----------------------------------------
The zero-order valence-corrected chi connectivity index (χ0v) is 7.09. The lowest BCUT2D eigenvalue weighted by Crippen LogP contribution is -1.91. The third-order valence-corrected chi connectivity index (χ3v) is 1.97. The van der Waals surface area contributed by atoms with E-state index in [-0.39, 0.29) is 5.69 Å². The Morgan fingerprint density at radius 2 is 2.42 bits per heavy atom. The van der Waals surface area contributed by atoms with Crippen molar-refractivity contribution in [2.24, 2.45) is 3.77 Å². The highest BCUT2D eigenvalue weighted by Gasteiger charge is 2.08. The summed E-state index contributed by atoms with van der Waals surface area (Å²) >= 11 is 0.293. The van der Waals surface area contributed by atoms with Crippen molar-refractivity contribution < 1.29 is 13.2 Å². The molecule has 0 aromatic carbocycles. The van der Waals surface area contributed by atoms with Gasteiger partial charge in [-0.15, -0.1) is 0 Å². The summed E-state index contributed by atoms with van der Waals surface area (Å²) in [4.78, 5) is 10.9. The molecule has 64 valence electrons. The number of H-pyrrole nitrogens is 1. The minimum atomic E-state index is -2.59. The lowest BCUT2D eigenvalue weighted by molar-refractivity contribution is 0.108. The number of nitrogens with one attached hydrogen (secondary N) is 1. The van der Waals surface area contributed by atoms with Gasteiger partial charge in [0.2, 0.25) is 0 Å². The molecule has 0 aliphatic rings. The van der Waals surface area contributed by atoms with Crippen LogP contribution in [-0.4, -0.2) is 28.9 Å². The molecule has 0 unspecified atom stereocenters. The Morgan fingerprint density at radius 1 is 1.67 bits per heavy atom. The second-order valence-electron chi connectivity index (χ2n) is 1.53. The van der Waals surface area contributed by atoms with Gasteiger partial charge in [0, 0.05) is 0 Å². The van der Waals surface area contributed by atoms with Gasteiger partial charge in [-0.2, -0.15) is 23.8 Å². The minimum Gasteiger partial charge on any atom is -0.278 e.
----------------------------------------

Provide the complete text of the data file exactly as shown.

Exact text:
The zero-order valence-corrected chi connectivity index (χ0v) is 7.09. The lowest BCUT2D eigenvalue weighted by Crippen LogP contribution is -1.91. The third-order valence-corrected chi connectivity index (χ3v) is 1.97. The van der Waals surface area contributed by atoms with E-state index in [-0.39, 0.29) is 5.69 Å². The Morgan fingerprint density at radius 2 is 2.42 bits per heavy atom. The van der Waals surface area contributed by atoms with Crippen molar-refractivity contribution in [2.24, 2.45) is 3.77 Å². The highest BCUT2D eigenvalue weighted by Gasteiger charge is 2.08. The summed E-state index contributed by atoms with van der Waals surface area (Å²) >= 11 is 0.293. The van der Waals surface area contributed by atoms with Crippen molar-refractivity contribution < 1.29 is 13.2 Å². The molecule has 0 aromatic carbocycles. The van der Waals surface area contributed by atoms with Gasteiger partial charge in [-0.15, -0.1) is 0 Å². The summed E-state index contributed by atoms with van der Waals surface area (Å²) in [4.78, 5) is 10.9. The molecule has 64 valence electrons. The number of H-pyrrole nitrogens is 1. The minimum atomic E-state index is -2.59. The lowest BCUT2D eigenvalue weighted by molar-refractivity contribution is 0.108. The number of nitrogens with one attached hydrogen (secondary N) is 1. The van der Waals surface area contributed by atoms with Gasteiger partial charge in [0.2, 0.25) is 0 Å². The molecule has 0 aliphatic rings. The van der Waals surface area contributed by atoms with Crippen LogP contribution in [-0.4, -0.2) is 28.9 Å². The molecule has 0 unspecified atom stereocenters. The Morgan fingerprint density at radius 1 is 1.67 bits per heavy atom. The second-order valence-electron chi connectivity index (χ2n) is 1.53. The van der Waals surface area contributed by atoms with Gasteiger partial charge in [0, 0.05) is 0 Å². The van der Waals surface area contributed by atoms with Gasteiger partial charge in [-0.2, -0.15) is 23.8 Å². The minimum Gasteiger partial charge on any atom is -0.278 e.